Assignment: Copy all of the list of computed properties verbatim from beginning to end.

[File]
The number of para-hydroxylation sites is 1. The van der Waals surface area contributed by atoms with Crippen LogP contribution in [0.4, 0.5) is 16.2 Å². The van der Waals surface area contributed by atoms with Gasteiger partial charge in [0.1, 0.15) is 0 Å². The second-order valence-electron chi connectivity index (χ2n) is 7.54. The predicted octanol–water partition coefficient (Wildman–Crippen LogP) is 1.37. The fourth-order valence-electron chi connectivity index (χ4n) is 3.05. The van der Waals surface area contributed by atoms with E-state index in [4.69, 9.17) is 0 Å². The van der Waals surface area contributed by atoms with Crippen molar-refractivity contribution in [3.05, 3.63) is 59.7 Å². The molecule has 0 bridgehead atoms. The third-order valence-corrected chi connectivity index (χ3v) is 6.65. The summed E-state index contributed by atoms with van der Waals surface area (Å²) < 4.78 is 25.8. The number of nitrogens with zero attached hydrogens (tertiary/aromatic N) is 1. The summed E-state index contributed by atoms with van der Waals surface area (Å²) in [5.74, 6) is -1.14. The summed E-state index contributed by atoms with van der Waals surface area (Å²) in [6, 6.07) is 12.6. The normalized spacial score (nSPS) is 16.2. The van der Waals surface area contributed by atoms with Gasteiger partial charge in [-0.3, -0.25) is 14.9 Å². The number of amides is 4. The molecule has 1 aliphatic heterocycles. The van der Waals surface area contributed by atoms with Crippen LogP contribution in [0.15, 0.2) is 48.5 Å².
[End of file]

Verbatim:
The number of para-hydroxylation sites is 1. The van der Waals surface area contributed by atoms with Crippen LogP contribution in [0.4, 0.5) is 16.2 Å². The van der Waals surface area contributed by atoms with Gasteiger partial charge in [0.1, 0.15) is 0 Å². The second-order valence-electron chi connectivity index (χ2n) is 7.54. The predicted octanol–water partition coefficient (Wildman–Crippen LogP) is 1.37. The fourth-order valence-electron chi connectivity index (χ4n) is 3.05. The van der Waals surface area contributed by atoms with E-state index in [4.69, 9.17) is 0 Å². The van der Waals surface area contributed by atoms with Crippen molar-refractivity contribution in [3.05, 3.63) is 59.7 Å². The molecule has 0 bridgehead atoms. The third-order valence-corrected chi connectivity index (χ3v) is 6.65. The summed E-state index contributed by atoms with van der Waals surface area (Å²) < 4.78 is 25.8. The number of nitrogens with zero attached hydrogens (tertiary/aromatic N) is 1. The summed E-state index contributed by atoms with van der Waals surface area (Å²) in [5.74, 6) is -1.14. The summed E-state index contributed by atoms with van der Waals surface area (Å²) in [6, 6.07) is 12.6. The normalized spacial score (nSPS) is 16.2. The van der Waals surface area contributed by atoms with Gasteiger partial charge in [-0.3, -0.25) is 14.9 Å². The number of amides is 4. The molecule has 1 aliphatic heterocycles. The van der Waals surface area contributed by atoms with Crippen LogP contribution in [0.15, 0.2) is 48.5 Å².